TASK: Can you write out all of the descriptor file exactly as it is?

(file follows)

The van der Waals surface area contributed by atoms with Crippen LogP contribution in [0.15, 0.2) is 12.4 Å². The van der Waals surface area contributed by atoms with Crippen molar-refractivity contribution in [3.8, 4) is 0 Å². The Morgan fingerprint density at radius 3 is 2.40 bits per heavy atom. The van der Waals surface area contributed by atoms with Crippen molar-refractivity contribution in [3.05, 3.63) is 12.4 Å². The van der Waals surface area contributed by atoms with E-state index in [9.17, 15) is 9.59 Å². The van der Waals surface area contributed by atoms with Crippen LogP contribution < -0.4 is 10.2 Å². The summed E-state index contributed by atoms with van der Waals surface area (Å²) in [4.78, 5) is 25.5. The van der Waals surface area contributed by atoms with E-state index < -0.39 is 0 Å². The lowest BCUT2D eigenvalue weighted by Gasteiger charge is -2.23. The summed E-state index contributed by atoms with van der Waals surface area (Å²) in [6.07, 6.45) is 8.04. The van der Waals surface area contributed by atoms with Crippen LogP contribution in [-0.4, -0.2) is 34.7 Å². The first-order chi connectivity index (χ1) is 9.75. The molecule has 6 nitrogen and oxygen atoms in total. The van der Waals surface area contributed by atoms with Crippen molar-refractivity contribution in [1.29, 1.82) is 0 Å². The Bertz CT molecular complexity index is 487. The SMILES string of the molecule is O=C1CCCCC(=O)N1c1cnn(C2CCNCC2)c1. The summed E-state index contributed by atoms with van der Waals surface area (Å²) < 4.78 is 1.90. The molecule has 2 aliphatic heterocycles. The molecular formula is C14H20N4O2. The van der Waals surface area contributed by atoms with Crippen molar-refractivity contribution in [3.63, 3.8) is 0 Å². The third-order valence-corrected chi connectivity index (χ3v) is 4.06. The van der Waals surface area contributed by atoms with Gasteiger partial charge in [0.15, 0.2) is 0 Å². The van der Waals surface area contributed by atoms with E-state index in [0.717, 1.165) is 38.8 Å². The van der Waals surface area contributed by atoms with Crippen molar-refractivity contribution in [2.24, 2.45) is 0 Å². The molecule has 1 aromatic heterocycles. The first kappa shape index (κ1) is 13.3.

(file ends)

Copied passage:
The van der Waals surface area contributed by atoms with Crippen LogP contribution in [0.15, 0.2) is 12.4 Å². The van der Waals surface area contributed by atoms with Crippen molar-refractivity contribution in [3.8, 4) is 0 Å². The Morgan fingerprint density at radius 3 is 2.40 bits per heavy atom. The van der Waals surface area contributed by atoms with Crippen molar-refractivity contribution in [3.05, 3.63) is 12.4 Å². The van der Waals surface area contributed by atoms with E-state index in [9.17, 15) is 9.59 Å². The van der Waals surface area contributed by atoms with Crippen LogP contribution < -0.4 is 10.2 Å². The summed E-state index contributed by atoms with van der Waals surface area (Å²) in [4.78, 5) is 25.5. The van der Waals surface area contributed by atoms with E-state index < -0.39 is 0 Å². The lowest BCUT2D eigenvalue weighted by Gasteiger charge is -2.23. The summed E-state index contributed by atoms with van der Waals surface area (Å²) in [6.07, 6.45) is 8.04. The van der Waals surface area contributed by atoms with Crippen LogP contribution in [-0.4, -0.2) is 34.7 Å². The first-order chi connectivity index (χ1) is 9.75. The molecule has 6 nitrogen and oxygen atoms in total. The van der Waals surface area contributed by atoms with Crippen molar-refractivity contribution in [1.29, 1.82) is 0 Å². The Bertz CT molecular complexity index is 487. The SMILES string of the molecule is O=C1CCCCC(=O)N1c1cnn(C2CCNCC2)c1. The summed E-state index contributed by atoms with van der Waals surface area (Å²) < 4.78 is 1.90. The molecule has 2 aliphatic heterocycles. The molecular formula is C14H20N4O2. The van der Waals surface area contributed by atoms with Crippen molar-refractivity contribution in [3.63, 3.8) is 0 Å². The third-order valence-corrected chi connectivity index (χ3v) is 4.06. The van der Waals surface area contributed by atoms with Gasteiger partial charge in [0.15, 0.2) is 0 Å². The van der Waals surface area contributed by atoms with E-state index in [0.717, 1.165) is 38.8 Å². The van der Waals surface area contributed by atoms with Crippen molar-refractivity contribution in [2.24, 2.45) is 0 Å². The molecule has 1 aromatic heterocycles. The first kappa shape index (κ1) is 13.3.